The bottom line for manufacturers, grocers, and restauranteurs: your customers will pay more to avoid food-borne illness (although they will not pay unlimited sums for minor food safety improvements), and a comprehensive food safety risk management plan may also reduce the costs and risks of litigation and lost brand value.

You may be Sued Even if You Sell Safe Food

Your food processing company or restaurant may be sued even if it sold perfectly safe food, and even if your customers incurred no physical injury.  Recently, a New Jersey state appellate court ruled that Hindu restaurant patrons could sue a restaurant for serving them a dish containing meat, after they expressly told the staff they were strict vegetarians.

The customers claim they incurred spiritual and emotional injuries.  They seek damages to recover the cost of traveling to India to cleanse their souls.

The purpose of this posting is not to question anyone’s religious beliefs or comment on any factual support for the plaintiffs’ allegations or the restaurant’s possible defenses.

Rather, this litigation should serve as a reminder that “labels matter.”  As discussed in Kwikset v. Sup. Ct. (Benson) 51 Cal.4th 310, 330 (2011), companies that incorrectly represent that their product is, for example, Kosher, when it is not, may not cause any physical harm to a customer who follows Kosher dietary laws.  However, a customer that pays for food that a company misrepresents is Kosher likely has standing to sue the company for an economic injury based on that misrepresentation (at least in California).  It appears that the New Jersey courts are following similar reasoning in this recent case.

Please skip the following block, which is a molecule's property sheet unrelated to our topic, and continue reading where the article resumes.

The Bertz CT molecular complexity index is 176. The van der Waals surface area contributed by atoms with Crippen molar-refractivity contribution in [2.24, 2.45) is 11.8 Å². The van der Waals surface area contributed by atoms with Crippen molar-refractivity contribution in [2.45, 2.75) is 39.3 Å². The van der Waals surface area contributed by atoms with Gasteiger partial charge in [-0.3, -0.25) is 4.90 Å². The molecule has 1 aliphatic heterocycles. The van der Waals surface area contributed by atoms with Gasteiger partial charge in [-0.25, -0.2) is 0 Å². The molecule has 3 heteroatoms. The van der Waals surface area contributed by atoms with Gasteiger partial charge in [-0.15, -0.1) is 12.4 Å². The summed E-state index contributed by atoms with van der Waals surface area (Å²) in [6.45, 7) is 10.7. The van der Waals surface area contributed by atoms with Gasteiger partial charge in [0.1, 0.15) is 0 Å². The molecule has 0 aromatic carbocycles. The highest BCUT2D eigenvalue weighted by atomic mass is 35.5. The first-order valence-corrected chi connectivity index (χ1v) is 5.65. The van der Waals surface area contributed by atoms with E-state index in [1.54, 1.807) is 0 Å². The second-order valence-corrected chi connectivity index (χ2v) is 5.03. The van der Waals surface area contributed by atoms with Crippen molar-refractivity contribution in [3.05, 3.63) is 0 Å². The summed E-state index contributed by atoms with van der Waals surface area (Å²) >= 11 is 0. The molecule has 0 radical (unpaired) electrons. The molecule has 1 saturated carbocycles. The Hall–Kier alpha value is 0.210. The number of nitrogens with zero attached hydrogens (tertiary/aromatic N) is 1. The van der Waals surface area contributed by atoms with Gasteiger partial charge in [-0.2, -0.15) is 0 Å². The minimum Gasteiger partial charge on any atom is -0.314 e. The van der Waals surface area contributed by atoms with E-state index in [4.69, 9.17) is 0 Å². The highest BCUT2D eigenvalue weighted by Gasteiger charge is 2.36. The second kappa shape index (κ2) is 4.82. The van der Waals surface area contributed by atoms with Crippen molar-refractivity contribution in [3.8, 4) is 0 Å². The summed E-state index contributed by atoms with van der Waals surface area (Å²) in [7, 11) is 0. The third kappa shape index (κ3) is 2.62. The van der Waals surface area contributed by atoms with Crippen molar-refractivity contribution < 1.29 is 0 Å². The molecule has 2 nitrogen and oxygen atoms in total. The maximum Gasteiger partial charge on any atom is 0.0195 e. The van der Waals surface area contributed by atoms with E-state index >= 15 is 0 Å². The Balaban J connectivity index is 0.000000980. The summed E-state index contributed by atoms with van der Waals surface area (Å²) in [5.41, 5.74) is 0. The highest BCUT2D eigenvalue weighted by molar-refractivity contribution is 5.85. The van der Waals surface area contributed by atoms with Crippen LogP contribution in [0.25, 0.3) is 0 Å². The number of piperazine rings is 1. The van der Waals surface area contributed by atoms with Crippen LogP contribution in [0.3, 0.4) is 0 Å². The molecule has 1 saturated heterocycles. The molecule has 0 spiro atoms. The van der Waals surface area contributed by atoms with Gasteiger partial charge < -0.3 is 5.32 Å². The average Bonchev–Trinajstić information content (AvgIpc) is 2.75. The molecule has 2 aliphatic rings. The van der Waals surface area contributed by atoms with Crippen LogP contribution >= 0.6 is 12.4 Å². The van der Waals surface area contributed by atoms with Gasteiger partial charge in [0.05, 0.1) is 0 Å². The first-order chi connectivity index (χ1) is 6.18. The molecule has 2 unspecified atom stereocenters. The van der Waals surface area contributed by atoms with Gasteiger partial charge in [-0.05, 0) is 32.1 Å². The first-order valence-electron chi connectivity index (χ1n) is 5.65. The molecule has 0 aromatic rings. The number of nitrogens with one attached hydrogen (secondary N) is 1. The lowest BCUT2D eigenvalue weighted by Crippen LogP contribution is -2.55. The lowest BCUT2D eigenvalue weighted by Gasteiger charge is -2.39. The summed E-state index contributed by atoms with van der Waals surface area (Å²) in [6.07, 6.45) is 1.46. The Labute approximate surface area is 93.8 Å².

The takeaway message: your customers take your representations seriously, and misrepresentations can be very costly.  Just ask McDonald’s.  In 2009, it paid $10 million to resolve claims arising out of allegedly mislabeling its french fries as vegetarian, even though no plaintiff incurred any physical injury (although the company represented that “vegetarians can enjoy” its french fries, they contained beef flavoring; nonetheless, McDonald’s denied plaintiffs’ allegations).

Childhood Food Allergy Prevalence Higher than Previously Estimated

The Journal of the American Academy of Pediatrics published a new study today which concluded that “the prevalence and severity of childhood food allergy is greater than previously reported.”  Some six million children in the U.S. have food allergies, and almost 40 percent of food allergy reactions are “severe.”

Although there is some research indicating that a novel food processing method may reduce peanut allergenicity, until there is a highly-effective treatment or cure for food allergies, food-allergic consumers must avoid foods that cause their reactions.

When accommodating a food-allergic consumer, restaurants may want to consider whether their staff are aware of not just the potentially life-threatening allergic reactions, but also some persistent myths about food allergies.  Troublingly, some people believe that eating just a little bit of an allergic food may be okay, or that cooking makes a food less allergenic.

Restaurants and retail foodservice providers that can successfully implement risk management plans can increase their sales and meet their customers’ requests for safer food.

Real-Time Temperature Traceability Helps Maintain the Cold Chain

 My new article, RFID Improves Food Safety Risk Management, discusses how RFID can help maintain the cold chain.